Zoos can be an amazing and invaluable resource for wildlife artists. While most of us would love to travel to Africa, Asia, Siberia and other exotic locations to photograph our favorite animals in the wild, for most people, including myself this is not realistic. However a trip to the zoo can give you some great references to work from. Below are some of the advantages and things to be wary of when using zoo photos as reference for your art.
Pros of zoo photos for reference:
Readily available- most large cities and some small ones have zoos. Cost to get into them is usually between $5 and $25.
Animals are in close proximity, enabling you to get close photos with even a medium sized zoom. I often use my 70-200 lens on my DSLR, and occasionally make use of my 100-400mm lens. The less expensive 70-300 lenses will work great too and since at most zoos the animals are outside in natural light the slower lenses do ok.
If one species is not active or sleeping, find another one! Lots to choose from and check back later to see if your favorites are awake. Most animals are more active earlier and later in the day and in cooler weather. Winter can be a great time for a zoo trip!
Capturing the moment can be a challenge sometimes due to bars or plexiglass, but sometimes you can capture some unique behaviour up close and personal without risk of injury to yourself. I have been just feet away from young grizzly bears wrestling- something I would never do in the wild!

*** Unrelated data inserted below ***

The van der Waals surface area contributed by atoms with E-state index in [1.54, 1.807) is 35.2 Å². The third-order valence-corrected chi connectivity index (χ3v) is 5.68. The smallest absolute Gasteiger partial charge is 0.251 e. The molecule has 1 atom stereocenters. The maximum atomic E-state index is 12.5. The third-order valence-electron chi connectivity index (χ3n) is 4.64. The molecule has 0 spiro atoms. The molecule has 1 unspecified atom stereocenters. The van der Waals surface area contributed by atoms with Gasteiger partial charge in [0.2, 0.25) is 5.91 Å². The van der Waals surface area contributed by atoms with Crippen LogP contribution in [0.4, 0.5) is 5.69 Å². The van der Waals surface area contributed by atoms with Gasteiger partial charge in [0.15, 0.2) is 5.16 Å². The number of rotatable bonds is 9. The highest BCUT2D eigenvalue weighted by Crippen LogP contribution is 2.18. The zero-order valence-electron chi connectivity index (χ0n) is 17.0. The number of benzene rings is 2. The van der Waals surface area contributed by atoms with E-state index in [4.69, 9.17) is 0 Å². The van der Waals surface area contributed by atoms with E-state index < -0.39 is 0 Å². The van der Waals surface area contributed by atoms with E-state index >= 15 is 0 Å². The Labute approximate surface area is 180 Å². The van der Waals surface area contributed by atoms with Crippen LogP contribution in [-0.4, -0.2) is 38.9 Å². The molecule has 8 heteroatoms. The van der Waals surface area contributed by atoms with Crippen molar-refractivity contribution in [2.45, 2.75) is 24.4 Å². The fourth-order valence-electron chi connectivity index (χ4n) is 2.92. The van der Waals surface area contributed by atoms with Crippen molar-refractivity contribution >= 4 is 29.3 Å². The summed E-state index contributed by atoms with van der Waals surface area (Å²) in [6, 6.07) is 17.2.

Cautions of zoo photography references:
The animals are sometimes obese- something they pretty much never would be in the wild. If you draw the animal in a wild setting the way you see it in the zoo think about this kind of thing. Wild animals also tend to me more muscular since they have to actively work to get food.
Know your critter and its environment! While your zoo photo may have a red panda up in a pine tree, you should make sure that that is a tree that you would find it climbing in the wild. Got a great photo of a cheetah in the snow? Not something you are likely to find in Africa! Sometimes it will take research and additional photos to make sure that the animal and the environment you put it into are going to match up.
The challenges of bars and glare or scratched up plexiglass can be frustrating. For bars try to get your camera lens as close to the bars as possible and zoom in. Also the further the animal is from the bars the less they will show in the image. Sometimes even with the best efforts you will get some 'shadow' bars. At this point try to make sure that the most important things, such as the eyes of the animals are not obstructed. For plexiglass also try to put your lens very close or right up against it. Try to find an area with less scratches or frosted look to shoot from.
Reflections in the eyes often show the cage bars in them. Use artistic license to remove the bars and put a more natural highlight. Also sometimes the bars will leave shadows- you wouldn't want to put these in either.
In this photo my lens is zoomed out and the wolves are about 20 feet from the bars. The bars are very visible in the photo. I can see enough details that this photo would still be usable for a reference.
This wolf is also about 20 feet from the bars, but I have now zoomed all the way in. The bars are almost invisible.
A third wolf image, and again I quite zoomed in, but in this case the wolf is only about a foot from the bars. As a result to the close proximity of the bars they are quite noticeable. I try to make sure the eyes are not obstructed. can use supplemental photos to get the nose and other details.